Our goal is to analyze the potential of mobile devices from the personalization perspective as providers of valuable information about the user that can put his actions in a context. Examples of such use would be analyzing documents, browsing history or user comments within a social network like Facebook, and using that data for content-based recommendation, for example in a domain of an internet newspaper. This recommendation can be even supported by using not only the user’s own data, but also the data from his friends in one of his social network. The mobile device could even use position and time data from all of these users and on their basis automatically construct a set of user’s interest groups to further refine the recommendation process. If we went even farther, we could use the user’s and his classmates’ calendar data, for example to recommend the user some articles from an education system that he hasn’t seen yet, but his classmates did.

Today mobile devices really offer a wide variety of technologies and services that are capable of providing valuable information about the user’s context that we often lack, and we see it as a research opportunity not only for us, but for the whole community as well.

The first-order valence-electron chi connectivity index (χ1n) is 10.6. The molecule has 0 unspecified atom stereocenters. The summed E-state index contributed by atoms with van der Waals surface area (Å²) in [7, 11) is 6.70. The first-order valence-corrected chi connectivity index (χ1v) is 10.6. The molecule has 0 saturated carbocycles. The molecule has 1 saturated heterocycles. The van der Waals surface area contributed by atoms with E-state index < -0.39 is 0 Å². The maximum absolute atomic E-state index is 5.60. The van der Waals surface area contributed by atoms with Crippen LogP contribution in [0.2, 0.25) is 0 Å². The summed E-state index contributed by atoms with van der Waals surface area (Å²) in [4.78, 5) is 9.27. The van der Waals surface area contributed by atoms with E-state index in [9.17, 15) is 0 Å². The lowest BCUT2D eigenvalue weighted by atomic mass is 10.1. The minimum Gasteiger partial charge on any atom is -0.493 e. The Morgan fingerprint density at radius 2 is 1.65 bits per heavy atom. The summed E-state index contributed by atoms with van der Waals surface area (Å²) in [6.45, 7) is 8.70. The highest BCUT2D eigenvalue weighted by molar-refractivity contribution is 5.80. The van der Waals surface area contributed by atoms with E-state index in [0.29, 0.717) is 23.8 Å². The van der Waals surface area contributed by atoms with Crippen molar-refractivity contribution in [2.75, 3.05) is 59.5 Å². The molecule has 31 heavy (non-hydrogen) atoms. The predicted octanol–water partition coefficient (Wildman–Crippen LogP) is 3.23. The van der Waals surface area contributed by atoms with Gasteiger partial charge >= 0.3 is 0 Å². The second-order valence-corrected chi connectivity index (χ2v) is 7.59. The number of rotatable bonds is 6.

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Motivating Children to Increase Physical Activity by Means of Reward

Pavol Bielik, Peter Krátky, Štefan Mitrík, Michal Tomlein
bachelor study, supervised by Mária Bieliková, Michal Barla

Abstract. We address the lack of physical activity as a health problem of the entire young generation. We specifically aim at helping to reduce child obesity and promote a healthy lifestyle from early childhood. Our solution motivates children to participate in physical activity by making it a part of gameplay. It replaces in-game payment, which children currently see and make use of in a large number of popular games. Instead of having to pay for features and advancement in the game, children use points awarded to them for being physically active. The actual payment is performed by their parents, who are given the option to specify daily limits and the exact sum of money they wish to enter into the system. Apart from paid games, the system is also designed to extend free games. Developers of free games have the ability to require a certain level of health or a given number of points for a feature to be unlocked or in order for the player to advance to the next level.

We provide adaptive mechanisms to ensure that children engage in regular exercise, as opposed to occasional outbursts of activity which are unhealthy and dangerous. In particular, we have introduced the concept of health as a prerequisite for awarding points, in that the child is required to reach a given level of health to be awarded any.